Halo Top “appeals to two seemingly opposed groups: those seeking low-calorie ice cream alternatives, and others seduced by a dessert that can help them bulk up … Halo Top’s success has enabled it to experiment in an unexpected way: with higher-calorie versions. In October the company introduced 10 flavors, including red velvet and peanut butter cup … At 360 calories a pint, it’s still a sweet deal.”

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Myth on the Rocks: The Seelbach Story

The New York Times: The Seelbach cocktail, a specialty of the Seelbach Hotel in Louisville, has an “elaborate origin story involving a couple from New Orleans … The man ordered a manhattan, the woman a Champagne cocktail. The clumsy bartender, spilling the bubbly into the manhattan, set the mess aside and made the drinks anew. But the accidental mélange got the barman thinking. Soon, the Seelbach cocktail was born.”

In 1995, Adam Seger, then a rookie bartender at the Seelbach Hotel, announced he had re-discovered this long-forgotten, pre-Prohibition recipe, and put it on the menu. “The news media soon picked up on the tale, and within a few years, the Seelbach cocktail was regarded as a rescued classic. It’s a tantalizing back story, one that has charmed cocktail writers and aficionados for years, and there’s only one thing wrong with it: None of it is true.”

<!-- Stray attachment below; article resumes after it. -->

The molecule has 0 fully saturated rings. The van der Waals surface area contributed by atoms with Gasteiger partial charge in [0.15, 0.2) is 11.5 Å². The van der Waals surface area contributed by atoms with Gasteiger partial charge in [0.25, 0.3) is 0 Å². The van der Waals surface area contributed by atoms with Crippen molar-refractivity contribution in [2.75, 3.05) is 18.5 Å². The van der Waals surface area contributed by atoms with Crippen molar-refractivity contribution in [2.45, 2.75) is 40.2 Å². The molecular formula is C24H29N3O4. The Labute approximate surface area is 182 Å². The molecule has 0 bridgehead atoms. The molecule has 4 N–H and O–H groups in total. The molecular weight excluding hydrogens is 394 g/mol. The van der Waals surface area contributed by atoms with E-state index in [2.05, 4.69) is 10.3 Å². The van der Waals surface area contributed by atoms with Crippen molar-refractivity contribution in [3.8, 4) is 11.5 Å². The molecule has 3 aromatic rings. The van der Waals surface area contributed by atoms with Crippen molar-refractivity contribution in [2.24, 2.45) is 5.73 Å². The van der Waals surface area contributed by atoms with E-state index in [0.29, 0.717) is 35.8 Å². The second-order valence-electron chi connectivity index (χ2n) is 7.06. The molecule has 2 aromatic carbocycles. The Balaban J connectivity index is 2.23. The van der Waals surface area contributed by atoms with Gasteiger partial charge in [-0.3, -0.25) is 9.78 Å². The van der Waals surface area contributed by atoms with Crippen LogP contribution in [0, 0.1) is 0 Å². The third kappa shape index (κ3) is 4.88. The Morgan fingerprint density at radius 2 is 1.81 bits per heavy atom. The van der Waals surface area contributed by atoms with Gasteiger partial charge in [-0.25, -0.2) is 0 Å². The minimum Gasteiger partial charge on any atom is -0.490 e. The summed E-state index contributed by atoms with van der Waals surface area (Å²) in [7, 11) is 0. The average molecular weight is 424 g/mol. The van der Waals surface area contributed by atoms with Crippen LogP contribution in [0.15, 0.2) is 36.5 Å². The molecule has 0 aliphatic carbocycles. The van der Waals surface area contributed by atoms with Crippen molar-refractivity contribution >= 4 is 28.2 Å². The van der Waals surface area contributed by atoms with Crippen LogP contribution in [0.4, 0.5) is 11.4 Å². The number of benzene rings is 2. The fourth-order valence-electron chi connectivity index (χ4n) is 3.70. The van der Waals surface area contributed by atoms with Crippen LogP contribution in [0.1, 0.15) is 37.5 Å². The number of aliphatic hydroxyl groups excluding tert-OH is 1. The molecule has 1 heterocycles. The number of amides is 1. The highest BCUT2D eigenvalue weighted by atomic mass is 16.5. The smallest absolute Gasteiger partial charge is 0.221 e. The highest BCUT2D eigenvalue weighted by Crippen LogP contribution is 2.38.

Mr. Seger, who recently admitted his fabrication, explains: “I was nobody. I had no previous accolades in the bar world. I knew I could make a great drink. I wanted it to be this promotion for the hotel, and I felt the hotel needed a signature cocktail.” A hotel spokesperson says the Seelbach cocktail “has certainly been a tradition of the hotel and will remain part of its future.”

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Campbell’s ‘Habit’ Fuses Food & Technology

Philadelphia Business Journal: “Campbell’s Soup Co. has become the sole investor of a San Francisco-based company that combines nutrition, technology and food delivery into one bundle. The Camden-based food company is investing $32 million in Habit, a personalized nutrition company that will launch in 2017. The company develops nutrition recommendations based on a person’s biology, metabolism and personal goals, and it creates a so-called personal blueprint.”

“Habit then delivers customized meals to the person’s doorstep, and offers one-on-one wellness and nutrition coaching as well … Habit users are given an at-home test kit that measures more than 60 different biomarkers, including nutrition-related blood markers and genetic variations in DNA. Users also provide body metrics like body weight and height, as well as health goals. Habit then synthesizes the data to determine food and nutrients best suited for each individual.”